At the newsagent the other day I noticed a special edition of Discover magazine “The Brain” with the date of Spring 2012. Inside it was an article about face recognition research done by Professor Marlene Behrmann of Carnegie Mellon University. I am pretty sure that it is the same interesting article that was first published in the January-February 2011 special issue of Discover. The article author Carl Zimmer explained the concept of the face space model of face memory and described a research study which found an interesting difference between an acquired prosopagnosic and some developmental cases and normal control subjects. The article can be read at the website of Discover magazine and can also be found in full-text through at least one of the press and magazine article online services that are offered through public libraries.

Carl Zimmer The brain: seeing the person behind the face. Discover. Jan-Feb 2011 special issue published online January 19, 2011. http://discovermagazine.com/2011/jan-feb/19-brain-seeing-person-behind-the-face

here’s another interesting article at Discover about face recognition

John Horgan Can a single cell recognize your face? Discover. June 2005 edition published online June  5, 2005.  http://discovermagazine.com/2005/jun/single-brain-cell

and here’s a YouTube video in which Dr Marlene Behrmann talks in a  interview about prosopagnosia and gives an authoritative explanationa of what it is. She seems to have a slight South African accent.

Peng, Cynthia Marlene Behrmann – prosopagnosia. goCognitive. uploaded Sep 25, 2011.  http://www.youtube.com/watch?v=-z9PGrgPlYw&feature=related

Listening to Heather Sellers’ autobiography

I’ve been listening to the interesting autobiography by prosopagnosic Heather Sellers, titled You Don’t Look Like Anyone I Know, in a compact disc format. I had wanted to borrow the book from the public library, but for some reason or another they decided to order it in a spoken word form. Perhaps they thought that face-blindness is a sub-set of ordinary blindness, and the readers who would be interested in the autobiography would have visual impairments or dyslexia. Actually, I’d like to know if there is any link between dyslexia and prosopagnosia, but I know for sure that there are plenty of prosopagnosics who do not report any issues with vision or reading at all.

I’ll admit that I haven’t found the time to listen to all nine discs. The content of disc number seven was particularly of interest to me, covering Ms Sellers’ discovery of her own prosopagnosia, the dreadful way that she was treated during the process of getting professionally diagnosed, in the time when prosopagnosia was thought of as a rare effect of stroke affecting mostly middle-aged men, and speculation about any possible link between her prosopagnosia and her mother’s mental illness. Some useful resources that Ms Sellers wrote about discovering were an academic reserch book by Andrew W. Young and the website Faceblind.org, which is still a very important resource about prosopagnosia. Ms Sellers contacted the face recognition researcher Brad Duchaine and also discovered an online community of prosopagnosics, mostly developmental cases who often saw prosopagnosia in family members, and some acting in the role of disability activist. Different approaches to disclosing prosopagnosia as a disability are touched upon. It’s interesting stuff for sure, and I thank Ms Sellers for sharing her story.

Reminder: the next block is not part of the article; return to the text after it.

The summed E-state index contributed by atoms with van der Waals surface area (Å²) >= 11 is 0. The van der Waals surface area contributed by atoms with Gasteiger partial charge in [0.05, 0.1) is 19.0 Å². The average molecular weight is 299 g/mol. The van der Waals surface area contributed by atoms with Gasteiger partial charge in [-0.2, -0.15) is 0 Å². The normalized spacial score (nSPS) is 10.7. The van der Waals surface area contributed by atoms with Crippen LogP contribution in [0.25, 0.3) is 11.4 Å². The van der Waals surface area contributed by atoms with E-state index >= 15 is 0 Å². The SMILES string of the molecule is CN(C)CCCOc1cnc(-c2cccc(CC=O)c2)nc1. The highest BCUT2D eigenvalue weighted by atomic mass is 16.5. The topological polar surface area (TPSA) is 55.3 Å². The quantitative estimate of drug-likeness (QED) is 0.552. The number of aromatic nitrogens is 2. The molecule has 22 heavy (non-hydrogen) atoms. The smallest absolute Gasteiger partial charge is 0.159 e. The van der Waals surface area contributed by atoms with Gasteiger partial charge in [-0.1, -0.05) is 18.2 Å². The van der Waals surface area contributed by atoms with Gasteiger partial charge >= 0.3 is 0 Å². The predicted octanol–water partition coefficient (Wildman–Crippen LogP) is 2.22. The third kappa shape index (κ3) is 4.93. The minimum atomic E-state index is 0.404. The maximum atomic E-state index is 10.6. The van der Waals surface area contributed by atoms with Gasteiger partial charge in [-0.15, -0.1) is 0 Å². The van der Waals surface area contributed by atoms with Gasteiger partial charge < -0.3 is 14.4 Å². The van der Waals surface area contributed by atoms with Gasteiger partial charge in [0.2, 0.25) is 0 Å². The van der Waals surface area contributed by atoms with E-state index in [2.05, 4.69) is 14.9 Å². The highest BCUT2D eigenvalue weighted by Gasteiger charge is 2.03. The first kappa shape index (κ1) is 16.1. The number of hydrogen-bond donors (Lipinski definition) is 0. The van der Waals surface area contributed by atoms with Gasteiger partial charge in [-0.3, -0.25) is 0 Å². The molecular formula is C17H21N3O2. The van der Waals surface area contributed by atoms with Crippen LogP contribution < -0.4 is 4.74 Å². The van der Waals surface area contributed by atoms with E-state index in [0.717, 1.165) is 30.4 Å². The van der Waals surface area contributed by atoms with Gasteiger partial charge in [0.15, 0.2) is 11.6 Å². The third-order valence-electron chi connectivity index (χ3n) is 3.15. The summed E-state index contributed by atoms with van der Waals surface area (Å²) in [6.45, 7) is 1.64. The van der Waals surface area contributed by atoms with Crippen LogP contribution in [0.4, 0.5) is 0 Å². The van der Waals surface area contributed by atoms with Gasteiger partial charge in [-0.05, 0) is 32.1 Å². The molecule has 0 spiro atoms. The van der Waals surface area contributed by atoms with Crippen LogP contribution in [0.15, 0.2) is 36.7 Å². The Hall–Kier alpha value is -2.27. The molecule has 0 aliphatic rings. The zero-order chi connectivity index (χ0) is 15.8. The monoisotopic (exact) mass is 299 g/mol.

It is perhaps worth mentioning that as I listened to the CDs of Ms Sellers’ autobiography, as visual illustration of the story in my mind’s eye, my mind automatically retrieved some old visual memories from my past in Perth, Western Australia as settings for the story, even though they were probably not a close fit to the real settings of the real events described by the author Sellers from the US. For scenes set in the university in which Sellers was a student, my mind used my visual memories of the Joondalup Campus of the Edith Curtin University, specifically the lunch bar area next to a stairway. For scenes of the story that were set in residential areas my mind used old memories of old and run-down unrenovated two-story blocks of flats in Subiaco (which have probably been fixed up or demolished by now), and for interior shots of the author’s university residence my mind came up with some imagined spaces. Perhaps this effortless, involuntary and unconscious visualization while listening to a story is completely typical of the way all people listen to stories. Whether it is or not, it shows how visual memories are involuntarily and centrally involved with thinking processes that aren’t explicitly remembering or memory-related. Visual memory is not just a isolated function summoned up when we want to remember what something looked like. Visual memory is in the guts of cognition, it is more than a record of past sensory experiences, and this is why I am not surprised that visual memories come up so often (in my own experience) as synaesthesia inducers and concurrents associated with other cognitive functions that appear to have little relation with visual memory, such as fine-motor learned skills and thinking about very abstract concepts. The automatic use of visual memories when I am thinking about a story that I’m listening to shows that visual memory is not just a narrow function of the mind, and I think it also shows that there is little point in trying to make a distinction between memory and imagination, as both appear to be functions that are beyond conscious control, at least in some situations.